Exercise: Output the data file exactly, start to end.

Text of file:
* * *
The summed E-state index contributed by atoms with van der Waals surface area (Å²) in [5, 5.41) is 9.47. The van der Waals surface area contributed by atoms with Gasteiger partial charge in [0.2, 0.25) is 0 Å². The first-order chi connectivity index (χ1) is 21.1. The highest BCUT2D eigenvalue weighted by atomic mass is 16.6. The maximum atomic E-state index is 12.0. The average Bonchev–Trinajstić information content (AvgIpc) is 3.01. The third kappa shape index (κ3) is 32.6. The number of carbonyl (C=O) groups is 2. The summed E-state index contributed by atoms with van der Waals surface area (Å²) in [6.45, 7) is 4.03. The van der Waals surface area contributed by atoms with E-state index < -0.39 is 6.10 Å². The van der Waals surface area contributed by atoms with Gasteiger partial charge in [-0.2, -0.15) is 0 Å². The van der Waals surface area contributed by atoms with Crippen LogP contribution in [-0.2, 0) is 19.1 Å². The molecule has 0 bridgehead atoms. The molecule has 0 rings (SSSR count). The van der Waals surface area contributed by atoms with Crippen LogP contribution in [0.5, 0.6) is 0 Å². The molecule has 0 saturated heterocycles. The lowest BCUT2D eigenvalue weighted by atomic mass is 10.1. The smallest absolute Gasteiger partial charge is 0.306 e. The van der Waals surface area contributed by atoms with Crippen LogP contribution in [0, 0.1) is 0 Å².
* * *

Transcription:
The summed E-state index contributed by atoms with van der Waals surface area (Å²) in [5, 5.41) is 9.47. The van der Waals surface area contributed by atoms with Gasteiger partial charge in [0.2, 0.25) is 0 Å². The first-order chi connectivity index (χ1) is 21.1. The highest BCUT2D eigenvalue weighted by atomic mass is 16.6. The maximum atomic E-state index is 12.0. The average Bonchev–Trinajstić information content (AvgIpc) is 3.01. The third kappa shape index (κ3) is 32.6. The number of carbonyl (C=O) groups is 2. The summed E-state index contributed by atoms with van der Waals surface area (Å²) in [6.45, 7) is 4.03. The van der Waals surface area contributed by atoms with E-state index < -0.39 is 6.10 Å². The van der Waals surface area contributed by atoms with Gasteiger partial charge in [-0.2, -0.15) is 0 Å². The van der Waals surface area contributed by atoms with Crippen LogP contribution in [-0.2, 0) is 19.1 Å². The molecule has 0 bridgehead atoms. The molecule has 0 rings (SSSR count). The van der Waals surface area contributed by atoms with Crippen LogP contribution in [0.5, 0.6) is 0 Å². The molecule has 0 saturated heterocycles. The lowest BCUT2D eigenvalue weighted by atomic mass is 10.1. The smallest absolute Gasteiger partial charge is 0.306 e. The van der Waals surface area contributed by atoms with Crippen LogP contribution in [0, 0.1) is 0 Å².